Columbia

                      Net tuition

                      revenue

                      Returns on

                      endowment

                      The annual operating budgets of the Ivies are taken from

                      multiple streams of revenue, including net tuition revenue

                      and returns on each school’s endowment. Compared

                      to peer institutions, Columbia is relatively more dependent

                      on tuition and less dependent on its $10.95-billion

                      endowment—the fifth-largest in the Ivy League.

                      12.3%

                      21.1%

                      66.6%

                      Other

                      Harvard

                      Yale

                      Princeton

                      7.2%

                      9.6%

                      20.1%

                      34.7%

                      34.9%

                      37.6%

                      55.2%

                      55.5%

                      45.2%

                      Penn

                      Dartmouth

                      Brown

                      Cornell

                      5.5%

                      12.1%

                      17.0%

                      9.6%

                      17.3%

                      21.4%

                      24.6%

                      34.7%

                      73.4%

                      82.4%

                      48.1%

                      54.0%

                      Values shown are percentages of total revenue averaged from 2006 to 2019.

                      Percentages may not add up to 100 percent due to rounding.

                      The annual operating budgets of the Ivies are taken from

                      multiple streams of revenue, including net tuition revenue

                      and returns on each school’s endowment. Compared to

                      peer institutions, Columbia is relatively more dependent

                      on tuition and less dependent on its $10.95-billion

                      endowment—the fifth-largest in the Ivy League.

                      Columbia

                      Net tuition

                      revenue

                      Returns on

                      endowment

                      12.3%

                      21.1%

                      66.6%

                      Other

                      Harvard

                      Yale

                      Princeton

                      9.6%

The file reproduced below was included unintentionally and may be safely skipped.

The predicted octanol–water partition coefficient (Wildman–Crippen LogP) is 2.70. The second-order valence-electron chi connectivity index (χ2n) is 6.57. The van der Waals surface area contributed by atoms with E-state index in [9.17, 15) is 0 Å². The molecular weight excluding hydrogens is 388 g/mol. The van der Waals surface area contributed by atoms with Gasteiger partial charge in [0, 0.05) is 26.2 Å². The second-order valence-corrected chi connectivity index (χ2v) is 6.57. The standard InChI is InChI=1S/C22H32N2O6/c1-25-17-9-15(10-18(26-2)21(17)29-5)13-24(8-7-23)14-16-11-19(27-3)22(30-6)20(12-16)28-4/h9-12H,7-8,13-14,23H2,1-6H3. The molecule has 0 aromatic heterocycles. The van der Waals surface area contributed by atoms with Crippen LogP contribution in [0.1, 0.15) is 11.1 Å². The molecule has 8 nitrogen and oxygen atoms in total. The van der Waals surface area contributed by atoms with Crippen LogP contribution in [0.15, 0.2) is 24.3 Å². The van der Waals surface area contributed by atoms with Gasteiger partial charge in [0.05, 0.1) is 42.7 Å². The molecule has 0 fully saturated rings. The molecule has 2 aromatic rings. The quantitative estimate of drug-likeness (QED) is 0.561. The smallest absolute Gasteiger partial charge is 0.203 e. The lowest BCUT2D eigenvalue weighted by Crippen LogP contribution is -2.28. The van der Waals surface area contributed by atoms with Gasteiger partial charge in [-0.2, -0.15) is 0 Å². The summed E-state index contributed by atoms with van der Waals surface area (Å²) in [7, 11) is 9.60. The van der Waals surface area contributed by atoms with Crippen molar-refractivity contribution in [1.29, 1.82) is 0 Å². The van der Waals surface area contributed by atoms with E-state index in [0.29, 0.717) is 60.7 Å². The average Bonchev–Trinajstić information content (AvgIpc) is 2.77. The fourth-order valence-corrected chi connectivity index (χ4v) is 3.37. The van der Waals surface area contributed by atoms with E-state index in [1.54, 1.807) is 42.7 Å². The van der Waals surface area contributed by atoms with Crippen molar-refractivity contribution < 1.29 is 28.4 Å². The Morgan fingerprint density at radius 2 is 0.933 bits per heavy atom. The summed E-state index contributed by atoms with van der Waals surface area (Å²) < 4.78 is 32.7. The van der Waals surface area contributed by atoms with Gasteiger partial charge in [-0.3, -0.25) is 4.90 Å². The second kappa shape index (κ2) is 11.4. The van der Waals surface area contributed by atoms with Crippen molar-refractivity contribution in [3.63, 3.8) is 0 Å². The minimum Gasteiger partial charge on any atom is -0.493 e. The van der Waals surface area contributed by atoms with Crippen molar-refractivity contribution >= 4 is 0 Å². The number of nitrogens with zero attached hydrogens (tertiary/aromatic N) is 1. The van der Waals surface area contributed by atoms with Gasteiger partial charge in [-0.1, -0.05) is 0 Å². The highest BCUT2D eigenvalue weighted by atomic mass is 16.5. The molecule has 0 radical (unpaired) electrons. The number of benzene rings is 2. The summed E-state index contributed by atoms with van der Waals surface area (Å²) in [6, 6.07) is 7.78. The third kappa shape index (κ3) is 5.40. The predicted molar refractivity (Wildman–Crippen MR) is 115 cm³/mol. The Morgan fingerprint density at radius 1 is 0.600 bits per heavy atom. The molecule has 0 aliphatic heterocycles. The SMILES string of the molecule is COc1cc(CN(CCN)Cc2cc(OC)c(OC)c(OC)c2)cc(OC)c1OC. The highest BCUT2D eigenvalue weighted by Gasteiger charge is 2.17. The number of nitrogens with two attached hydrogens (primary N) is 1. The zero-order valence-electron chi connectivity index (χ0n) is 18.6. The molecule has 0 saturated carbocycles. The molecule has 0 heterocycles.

7.2%

                      20.1%

                      34.7%

                      55.2%

                      34.9%

                      Penn

                      Dartmouth

                      Brown

                      Cornell

                      12.1%

                      5.5%

                      9.6%

                      17.3%

                      34.7%

                      17.0%

                      21.4%

                      24.6%

                      Values shown are percentages of total revenue averaged from 2006 to 2019.

                      Percentages may not add up to 100 percent due to rounding.

                      The annual operating budgets

                      of the Ivies are taken from

                      multiple streams of revenue,

                      including net tuition revenue

                      and returns on each school’s

                      endowment. Compared to

                      peer institutions, Columbia is

                      relatively more dependent

                      on tuition and less dependent

                      on its $10.95-billion

                      endowment—the fifth-largest

                      in the Ivy League.

                      Columbia

                      Net tuition

                      revenue

                      Returns on

                      endowment

                      12.3%

                      21.1%

                      Other

                      66.6%

                      Harvard

                      Yale

                      Princeton

                      Penn

                      Dartmouth

                      Brown

                      Cornell

                      Values shown are percentages of total revenue

                      averaged from 2006 to 2019.

                      And increasing the role of the endowment in the budget at will is not so simple. Universities want their endowments to grow or stay intact, and Sandy Baum, a higher education finance expert and senior fellow at the Urban Institute, said endowments could be a safety net to help make up massive losses related to unexpected crises as long as the institution does not spend money it can not eventually recover.